A beautiful garden like yours will certainly make task like sweeping and weeding enjoyable. Yes, I can imagine sightings of pretty flowers and gorgeous shrubs along the way when you were sweeping the paths ;-)

    ReplyDelete
  8. I think it is so lovely how you just focused on the sweeping and putting away of detritus. It can be overwhelming if we try to take in the big picture each time we enter our gardens. I love how you began this post with the fragrance of plants . . . we can lose ourselves that way but certainly clouds of mosquitos would be stressful! Your path looks so inviting with all the lush fluffy greens luring one into the garden. We can tune into nature and forget about our plans for awhile . . . I try to walk around in the garden to see and feel the place and then focus on one task at a time. Weeding can be very meditative. We all need to be patient with our garden and ourselves. In Japan there is a custom to install a type of small hole near the front entrance of the house, so that you can throw your negative energy into that space before entering your home. I love that and realize it is not always possible. Perhaps there should be such a hole near a garden entrance too. ;>)

    ReplyDelete
  9. Mindfulness is something I'm always seeking, and especially in the garden.
    Thank you for stopping by to comment on S. leucantha: I'm not sure if I realized that you did not have hummingbirds, or perhaps I'd forgotten. In my Chicago garden, in the heart of the city, I had one hummer visit shortly before I moved West. As it was such a rare occurrence, it was that much more wondrous.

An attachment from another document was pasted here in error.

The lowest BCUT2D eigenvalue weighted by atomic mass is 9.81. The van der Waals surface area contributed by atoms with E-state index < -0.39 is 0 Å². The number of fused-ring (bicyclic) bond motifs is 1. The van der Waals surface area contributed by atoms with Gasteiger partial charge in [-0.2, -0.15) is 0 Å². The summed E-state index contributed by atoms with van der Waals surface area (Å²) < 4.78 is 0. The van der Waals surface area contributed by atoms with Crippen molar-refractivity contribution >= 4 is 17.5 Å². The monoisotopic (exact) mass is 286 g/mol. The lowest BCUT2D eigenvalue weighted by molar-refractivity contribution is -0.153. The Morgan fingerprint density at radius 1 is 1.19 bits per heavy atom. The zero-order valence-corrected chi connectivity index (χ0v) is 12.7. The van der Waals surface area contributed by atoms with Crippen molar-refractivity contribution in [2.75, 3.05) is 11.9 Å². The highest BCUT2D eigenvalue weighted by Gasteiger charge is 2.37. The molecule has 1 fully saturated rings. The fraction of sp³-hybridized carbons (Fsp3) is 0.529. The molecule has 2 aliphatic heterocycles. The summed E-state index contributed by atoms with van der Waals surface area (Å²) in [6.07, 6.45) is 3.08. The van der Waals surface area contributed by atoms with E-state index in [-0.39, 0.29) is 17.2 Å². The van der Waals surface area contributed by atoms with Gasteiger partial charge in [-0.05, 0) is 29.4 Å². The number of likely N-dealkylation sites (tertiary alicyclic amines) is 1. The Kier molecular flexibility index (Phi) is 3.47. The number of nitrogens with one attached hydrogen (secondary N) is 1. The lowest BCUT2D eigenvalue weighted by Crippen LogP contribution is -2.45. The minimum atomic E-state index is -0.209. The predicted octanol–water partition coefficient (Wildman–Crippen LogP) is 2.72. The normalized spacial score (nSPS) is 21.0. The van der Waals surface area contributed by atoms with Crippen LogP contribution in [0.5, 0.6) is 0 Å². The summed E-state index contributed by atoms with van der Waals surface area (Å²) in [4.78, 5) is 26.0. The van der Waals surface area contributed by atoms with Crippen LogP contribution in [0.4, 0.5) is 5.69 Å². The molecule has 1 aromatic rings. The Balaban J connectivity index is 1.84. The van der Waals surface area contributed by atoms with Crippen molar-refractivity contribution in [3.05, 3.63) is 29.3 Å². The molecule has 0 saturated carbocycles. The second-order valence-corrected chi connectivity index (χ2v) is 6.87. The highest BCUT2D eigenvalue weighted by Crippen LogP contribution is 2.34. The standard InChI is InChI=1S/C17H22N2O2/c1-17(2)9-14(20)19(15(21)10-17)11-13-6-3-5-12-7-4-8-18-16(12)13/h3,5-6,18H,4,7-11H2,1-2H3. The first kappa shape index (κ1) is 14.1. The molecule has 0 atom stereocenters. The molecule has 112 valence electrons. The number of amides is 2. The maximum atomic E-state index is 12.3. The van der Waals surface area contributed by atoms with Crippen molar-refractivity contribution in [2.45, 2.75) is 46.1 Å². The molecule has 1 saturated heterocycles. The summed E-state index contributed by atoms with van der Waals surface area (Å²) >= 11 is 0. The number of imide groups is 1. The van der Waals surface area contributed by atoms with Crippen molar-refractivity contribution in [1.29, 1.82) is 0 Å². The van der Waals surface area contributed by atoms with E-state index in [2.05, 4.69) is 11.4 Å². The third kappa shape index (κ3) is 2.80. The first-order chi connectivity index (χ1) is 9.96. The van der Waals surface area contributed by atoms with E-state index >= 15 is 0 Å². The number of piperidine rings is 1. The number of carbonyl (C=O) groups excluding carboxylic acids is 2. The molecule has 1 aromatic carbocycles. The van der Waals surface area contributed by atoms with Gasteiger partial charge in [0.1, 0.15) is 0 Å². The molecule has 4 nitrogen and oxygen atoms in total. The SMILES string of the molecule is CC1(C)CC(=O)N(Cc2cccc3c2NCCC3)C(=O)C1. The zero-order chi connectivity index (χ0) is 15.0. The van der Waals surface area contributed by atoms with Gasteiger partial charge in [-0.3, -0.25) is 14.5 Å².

It's that time of year again, when I'm fantasizing about traveling in your direction;~D
    Wishing you a happy holiday season.... Alice

    ReplyDelete
  10. I'm sorry for a stressful day in the garden, Catmint! I love to go out in the summer evening after the kids are in bed and deadhead a bit in the quiet. So relaxing after a busy day with boisterous little children (who are so good, but so loud!).

    ReplyDelete
  11. Glad you had a calm, meditative, and mindful time. I agree that if you're angry, you garden angrily. I think one day I was aware that I was angry about something and rather than being calmed in the garden, I worked for hours ruminating over whatever the issue was - stuck inside my own angry head.

    ReplyDelete
  12. hi catmint,
    we are just starting out on our garden adventure, growing veg and flowers in our suburban frontyard. Your garden looks beautiful. I was especially envious of your lavender, we ahve just harvested much of our to make an experimental batch of lavender champagne...i would love more. happy gardening
    funkyfrontyardfarmers.blogspot.com

    ReplyDelete
  13. Gardening puts me in a trance. I forget about everything. I want to sweep up that path! What a beautiful "journey." I guess I'll be shoveling (snow) instead for awhile.

    ReplyDelete
  14. I think the trick if you are stressed is to do something simple and repetitive in the garden until you feel calm - easier said than done of course!

    ReplyDelete

Post a Comment

Lovely to hear from you ... as long as you're not trying to sell me something.